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Rick Perry, Who Opposed Obama's K-12 Agenda, Running for President

By Andrew Ujifusa and Alyson Klein

Former Texas Gov. Rick Perry, who once said he'd like to scrap the U.S. Department of Education, is joining the very, very crowded GOP presidential field. 

As governor of Texas from 2010 to 2015, Perry was a thorn in the Obama administration's side when it came to K-12 issues. His state never went after a Race to the Top competitive grant, for instance, because he complained that the department placed too many conditions on federal funding. Texas, under Perry, also eschewed the Common Core State Standards. In 2010, he fought Democrats in Congress over the use of the $10 billion Education Jobs Fund. And his 2012 presidential campaign called for cutting the U.S. Department of Education roughly in half. 

Still, at some points during his tenure, Perry supported increased education funding—in 2007, for example, he supported an $80 million funding boost for the state's pre-K program, as well as an $11.9 billion increase for public schools over the 2007-08 two-year budget cycle. However, the state cut school funding by $5.4 billion in 2011 following the economic downturn. Perry called these budget cuts "thoughtful reductions" that didn't significantly hurt education in Texas. Those budget reductions have since been the subject of a lawsuit that is currently before the Texas Supreme Court.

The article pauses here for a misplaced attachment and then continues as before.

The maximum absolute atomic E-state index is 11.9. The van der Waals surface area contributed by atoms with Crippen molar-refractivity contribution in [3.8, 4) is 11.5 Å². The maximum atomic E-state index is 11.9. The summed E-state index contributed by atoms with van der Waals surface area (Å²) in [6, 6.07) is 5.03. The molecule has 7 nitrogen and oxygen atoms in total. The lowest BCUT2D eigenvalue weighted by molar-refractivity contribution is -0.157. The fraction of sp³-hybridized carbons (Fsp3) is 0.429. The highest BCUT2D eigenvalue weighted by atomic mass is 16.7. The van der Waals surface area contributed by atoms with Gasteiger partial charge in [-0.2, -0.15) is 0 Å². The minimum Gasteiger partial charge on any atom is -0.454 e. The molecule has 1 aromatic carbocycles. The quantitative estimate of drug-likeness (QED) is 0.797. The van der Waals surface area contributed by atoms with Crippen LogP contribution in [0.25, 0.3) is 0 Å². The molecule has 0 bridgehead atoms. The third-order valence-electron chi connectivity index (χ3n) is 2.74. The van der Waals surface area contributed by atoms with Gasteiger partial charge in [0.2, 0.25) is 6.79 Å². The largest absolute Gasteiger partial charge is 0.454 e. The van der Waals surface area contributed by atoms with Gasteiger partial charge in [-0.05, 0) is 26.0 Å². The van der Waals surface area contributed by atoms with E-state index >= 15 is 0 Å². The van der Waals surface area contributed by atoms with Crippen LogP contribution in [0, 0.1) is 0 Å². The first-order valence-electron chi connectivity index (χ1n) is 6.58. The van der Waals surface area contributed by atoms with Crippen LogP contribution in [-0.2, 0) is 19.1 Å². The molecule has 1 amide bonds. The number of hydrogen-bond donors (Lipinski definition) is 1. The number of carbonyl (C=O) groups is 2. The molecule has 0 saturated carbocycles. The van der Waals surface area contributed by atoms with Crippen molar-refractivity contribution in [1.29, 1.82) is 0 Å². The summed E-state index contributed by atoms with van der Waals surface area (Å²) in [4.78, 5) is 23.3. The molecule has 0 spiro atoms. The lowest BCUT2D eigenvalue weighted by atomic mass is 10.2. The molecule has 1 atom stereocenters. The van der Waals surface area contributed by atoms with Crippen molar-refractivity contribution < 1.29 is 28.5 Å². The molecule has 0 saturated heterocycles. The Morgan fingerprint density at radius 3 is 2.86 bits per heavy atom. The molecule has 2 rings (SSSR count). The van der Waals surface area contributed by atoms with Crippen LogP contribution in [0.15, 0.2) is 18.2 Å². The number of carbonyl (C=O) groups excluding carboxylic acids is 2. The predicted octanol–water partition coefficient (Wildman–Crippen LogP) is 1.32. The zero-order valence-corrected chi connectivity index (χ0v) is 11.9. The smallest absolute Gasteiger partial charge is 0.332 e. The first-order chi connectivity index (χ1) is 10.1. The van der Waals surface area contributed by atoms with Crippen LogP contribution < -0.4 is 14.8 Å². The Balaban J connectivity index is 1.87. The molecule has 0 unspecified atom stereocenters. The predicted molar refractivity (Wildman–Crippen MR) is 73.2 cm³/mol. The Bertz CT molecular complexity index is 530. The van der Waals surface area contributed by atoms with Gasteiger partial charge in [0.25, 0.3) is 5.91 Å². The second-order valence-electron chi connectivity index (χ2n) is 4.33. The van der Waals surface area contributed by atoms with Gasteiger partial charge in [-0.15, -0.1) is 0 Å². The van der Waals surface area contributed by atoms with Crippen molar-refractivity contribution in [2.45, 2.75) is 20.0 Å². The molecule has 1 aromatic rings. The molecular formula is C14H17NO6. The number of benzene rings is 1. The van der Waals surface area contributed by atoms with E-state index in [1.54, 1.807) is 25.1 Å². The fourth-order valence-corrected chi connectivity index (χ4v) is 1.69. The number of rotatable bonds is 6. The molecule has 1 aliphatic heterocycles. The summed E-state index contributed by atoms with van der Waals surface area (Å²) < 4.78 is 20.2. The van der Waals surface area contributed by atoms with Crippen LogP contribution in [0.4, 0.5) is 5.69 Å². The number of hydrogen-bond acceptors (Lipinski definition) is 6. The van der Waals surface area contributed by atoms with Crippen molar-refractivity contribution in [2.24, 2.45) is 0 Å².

Perry is also a fan of charter schools and private school choice, although his efforts to advance a state private school choice program failed.

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